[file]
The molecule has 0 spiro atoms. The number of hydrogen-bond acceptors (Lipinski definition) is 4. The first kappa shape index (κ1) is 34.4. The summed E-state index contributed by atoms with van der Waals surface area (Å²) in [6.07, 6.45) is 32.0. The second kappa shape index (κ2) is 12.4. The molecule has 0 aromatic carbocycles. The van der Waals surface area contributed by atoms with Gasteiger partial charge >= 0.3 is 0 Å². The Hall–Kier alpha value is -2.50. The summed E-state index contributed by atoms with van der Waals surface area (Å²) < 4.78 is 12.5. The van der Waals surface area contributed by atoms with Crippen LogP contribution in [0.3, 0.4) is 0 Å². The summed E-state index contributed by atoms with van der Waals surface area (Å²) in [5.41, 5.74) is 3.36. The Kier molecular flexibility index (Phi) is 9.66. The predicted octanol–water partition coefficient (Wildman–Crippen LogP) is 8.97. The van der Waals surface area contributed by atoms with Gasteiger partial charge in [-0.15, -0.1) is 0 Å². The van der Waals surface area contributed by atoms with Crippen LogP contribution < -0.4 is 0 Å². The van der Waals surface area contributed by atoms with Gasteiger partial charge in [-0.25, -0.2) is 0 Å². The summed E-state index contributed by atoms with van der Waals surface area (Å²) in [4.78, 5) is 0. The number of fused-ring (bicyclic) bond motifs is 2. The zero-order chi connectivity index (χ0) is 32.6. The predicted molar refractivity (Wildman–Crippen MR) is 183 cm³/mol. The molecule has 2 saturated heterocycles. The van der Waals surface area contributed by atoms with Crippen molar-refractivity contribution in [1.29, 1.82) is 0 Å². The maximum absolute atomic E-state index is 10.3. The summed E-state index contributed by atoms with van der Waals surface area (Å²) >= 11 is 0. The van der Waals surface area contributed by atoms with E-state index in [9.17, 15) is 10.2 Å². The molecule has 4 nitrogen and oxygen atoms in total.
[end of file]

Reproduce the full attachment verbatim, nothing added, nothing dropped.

The molecule has 0 spiro atoms. The number of hydrogen-bond acceptors (Lipinski definition) is 4. The first kappa shape index (κ1) is 34.4. The summed E-state index contributed by atoms with van der Waals surface area (Å²) in [6.07, 6.45) is 32.0. The second kappa shape index (κ2) is 12.4. The molecule has 0 aromatic carbocycles. The van der Waals surface area contributed by atoms with Gasteiger partial charge >= 0.3 is 0 Å². The Hall–Kier alpha value is -2.50. The summed E-state index contributed by atoms with van der Waals surface area (Å²) < 4.78 is 12.5. The van der Waals surface area contributed by atoms with Crippen LogP contribution in [0.3, 0.4) is 0 Å². The summed E-state index contributed by atoms with van der Waals surface area (Å²) in [5.41, 5.74) is 3.36. The Kier molecular flexibility index (Phi) is 9.66. The predicted octanol–water partition coefficient (Wildman–Crippen LogP) is 8.97. The van der Waals surface area contributed by atoms with Gasteiger partial charge in [-0.15, -0.1) is 0 Å². The van der Waals surface area contributed by atoms with Crippen LogP contribution < -0.4 is 0 Å². The van der Waals surface area contributed by atoms with Gasteiger partial charge in [-0.25, -0.2) is 0 Å². The summed E-state index contributed by atoms with van der Waals surface area (Å²) in [4.78, 5) is 0. The number of fused-ring (bicyclic) bond motifs is 2. The zero-order chi connectivity index (χ0) is 32.6. The predicted molar refractivity (Wildman–Crippen MR) is 183 cm³/mol. The molecule has 2 saturated heterocycles. The van der Waals surface area contributed by atoms with Crippen molar-refractivity contribution in [1.29, 1.82) is 0 Å². The maximum absolute atomic E-state index is 10.3. The summed E-state index contributed by atoms with van der Waals surface area (Å²) >= 11 is 0. The van der Waals surface area contributed by atoms with E-state index in [9.17, 15) is 10.2 Å². The molecule has 4 nitrogen and oxygen atoms in total.